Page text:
"Recognizing our work as an extension of the church aligns with my personal values," said Manson. "I have two daughters who are watching me in my career and as a leader. When each of them talks about their goals and dreams, I know personally the potential for lasting impact that has less to do with my job and everything to do with my faith expressed through work. That's really powerful."
As part of the Tomorrow's Leader experience, she also was fortunate to spend the day in dialogue with the other recipients, religious leaders and many senior leaders of the largest and most successful Catholic health systems in the country.
"Getting to know them helped me realize the powerful ministry connection we have in service to those most in need," said Manson. "I truly feel the power of the difference we are making when working as a large combined ministry of the church. That inspires me daily."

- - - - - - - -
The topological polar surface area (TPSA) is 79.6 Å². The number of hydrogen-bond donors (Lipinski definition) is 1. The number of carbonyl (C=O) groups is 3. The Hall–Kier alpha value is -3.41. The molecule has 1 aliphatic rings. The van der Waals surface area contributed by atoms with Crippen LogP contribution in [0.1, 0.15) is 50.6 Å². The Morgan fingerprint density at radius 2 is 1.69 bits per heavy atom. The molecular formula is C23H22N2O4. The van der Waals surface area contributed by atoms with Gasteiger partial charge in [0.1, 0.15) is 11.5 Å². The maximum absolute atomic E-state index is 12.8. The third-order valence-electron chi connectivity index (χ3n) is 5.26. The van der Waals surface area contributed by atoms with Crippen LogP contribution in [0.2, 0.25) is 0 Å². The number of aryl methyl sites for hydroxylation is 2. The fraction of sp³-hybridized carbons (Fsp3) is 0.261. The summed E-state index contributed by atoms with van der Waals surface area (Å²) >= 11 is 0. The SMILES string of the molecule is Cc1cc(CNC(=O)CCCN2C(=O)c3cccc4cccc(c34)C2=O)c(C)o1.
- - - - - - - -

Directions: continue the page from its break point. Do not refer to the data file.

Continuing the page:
Tracy Neary, regional vice president for mission integration, St. Vincent Healthcare, SCL Health, Billings, Montana
After becoming disillusioned with constant exposure to crime and conflict as a television news reporter, Tracy Neary sought a career that would give her hands-on involvement in community benefit work. She found that opportunity at St. Vincent Healthcare. Her dedicated work on community collaborations focused on policy, system and environmental change strategies was responsible for her Tomorrow's Leaders Award nomination, with which she was honored in 2012.
"I vividly remember sitting at my desk, opening the congratulations letter from Sr. Carol [Keehan, DC], and rereading it several times because I was completely stunned," said Neary. "I had been fortunate to attend the Assembly in past years and applaud the leaders, awed by their accomplishments. I could not imagine a more meaningful honor."
This recognition inspired Neary to deepen her commitment to learning and engagement with CHA — for example, she is now part of the Health Progress editorial advisory committee and chairs CHA's community benefit committee.
Neary left her position as hospital director of community benefit at St. Vincent Healthcare to become regional vice president for mission integration of its parent system, SCL Health–Montana region.